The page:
Functions of the cell membranes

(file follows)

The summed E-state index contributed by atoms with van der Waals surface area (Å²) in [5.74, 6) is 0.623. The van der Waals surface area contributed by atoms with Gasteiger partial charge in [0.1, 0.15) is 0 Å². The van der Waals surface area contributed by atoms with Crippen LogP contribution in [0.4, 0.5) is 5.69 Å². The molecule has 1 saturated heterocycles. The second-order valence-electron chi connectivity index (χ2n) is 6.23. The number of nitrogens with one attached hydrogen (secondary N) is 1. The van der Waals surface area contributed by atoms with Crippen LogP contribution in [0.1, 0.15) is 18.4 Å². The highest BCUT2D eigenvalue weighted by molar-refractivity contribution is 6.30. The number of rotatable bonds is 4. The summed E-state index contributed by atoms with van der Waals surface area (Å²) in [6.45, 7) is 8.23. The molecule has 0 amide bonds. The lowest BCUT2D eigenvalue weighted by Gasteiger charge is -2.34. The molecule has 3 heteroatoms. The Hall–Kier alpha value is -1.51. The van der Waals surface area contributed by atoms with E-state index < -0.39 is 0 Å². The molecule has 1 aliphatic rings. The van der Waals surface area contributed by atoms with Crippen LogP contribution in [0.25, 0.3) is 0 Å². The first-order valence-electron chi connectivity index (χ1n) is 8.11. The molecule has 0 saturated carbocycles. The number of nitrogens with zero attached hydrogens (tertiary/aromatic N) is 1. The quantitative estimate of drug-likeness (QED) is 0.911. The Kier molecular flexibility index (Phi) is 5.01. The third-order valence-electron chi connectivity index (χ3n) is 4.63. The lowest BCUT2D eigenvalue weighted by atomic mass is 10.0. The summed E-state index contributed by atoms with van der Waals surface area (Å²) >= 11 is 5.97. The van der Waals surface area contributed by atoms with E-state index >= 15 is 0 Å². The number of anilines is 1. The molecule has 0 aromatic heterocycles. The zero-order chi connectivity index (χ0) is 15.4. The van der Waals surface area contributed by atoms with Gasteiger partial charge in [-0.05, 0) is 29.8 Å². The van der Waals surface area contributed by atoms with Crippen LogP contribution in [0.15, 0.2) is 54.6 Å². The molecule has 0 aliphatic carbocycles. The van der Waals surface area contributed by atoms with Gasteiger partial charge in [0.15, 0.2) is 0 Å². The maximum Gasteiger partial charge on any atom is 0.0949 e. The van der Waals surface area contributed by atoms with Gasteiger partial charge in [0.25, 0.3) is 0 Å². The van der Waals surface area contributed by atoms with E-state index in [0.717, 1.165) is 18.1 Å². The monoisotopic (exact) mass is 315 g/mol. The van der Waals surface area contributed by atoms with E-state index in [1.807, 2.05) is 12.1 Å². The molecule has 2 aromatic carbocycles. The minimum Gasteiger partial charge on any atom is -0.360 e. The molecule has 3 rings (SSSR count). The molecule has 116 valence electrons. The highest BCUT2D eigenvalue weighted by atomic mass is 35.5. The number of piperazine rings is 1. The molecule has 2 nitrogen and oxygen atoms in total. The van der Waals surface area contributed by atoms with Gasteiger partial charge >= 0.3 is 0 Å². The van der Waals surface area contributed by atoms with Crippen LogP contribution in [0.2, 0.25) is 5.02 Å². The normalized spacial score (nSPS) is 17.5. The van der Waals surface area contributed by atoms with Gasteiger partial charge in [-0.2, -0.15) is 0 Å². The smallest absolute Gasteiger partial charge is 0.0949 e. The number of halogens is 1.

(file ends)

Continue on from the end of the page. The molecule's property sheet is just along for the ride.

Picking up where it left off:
Cell integrityBy being just partly penetrable the plasma membranes protect the cellsintegrity towards its surroundings allowing it to have another concentration of solutes than its surroundings. It can regulate itsconcentration of special solutes like ions and peptides by the channelsand pumps many of them being highly specialised to recognise and lettrough only a particular compound.OsmosisFrom discussing cell integrity it is a natural step to go over to osmosis, animportant phenomena of the plasma membrane. Although the lipid bilayer has a water repelling inside it is still penetrable to water. In thesituation where a membrane will let water but not solutes through, water will move from a region with lower concentration of solute to an area of stronger concentration of solutes. This is the definition of osmosis.Because of osmosis a cell set in an environment of much less soluteconcentration than what is inside the cell is said to be hypertonic to itssurrounding solution. This makes water rush into the cell causing it toswell and get a high inner pressure. The opposite happens when there is ahigher concentration of solutes outside the cell. The water diffuses out of the cell making it shrink or collapse. The cell is then said to be hypotonic.Cells usually recover from these conditions quickly by regulating their ion content to mach their surroundings. This is done by the ion pumps. Acell with a solute concentration level to the one in its surroundings is saidto be isotonic.Osmosis has important functions in biological processes in both plantsand animals. In animals, the cells that line the intestine reabsorb fluids inthe digestive tract. In plants cells keeps hypertonic to keep the stiffnessthat keeps the plants up. The membrane of the plant cell vacuole, thetonoplast, pumps ions actively (needs supply of energy) in to the vacuolegiving it a much higher concentration of solutes than the rest of the cell or its surroundings. This makes water rush into the vacuole and creates theso called turgor pressure. This internal pressure gives support to non-woody plants keeping them stiff and erect. This is why lack of water makes green plants soften and bend.CompartmentationMembranes also divides every single cell into many differentcompartments that in this way can carry out work that require its ownenvironment. Mitochondria and plastids both have their one membranessurrounding them. That is also the case for other organelles like the ER,the golgi, the lysosomes, and the plant vacuoles. In eucariotic cells also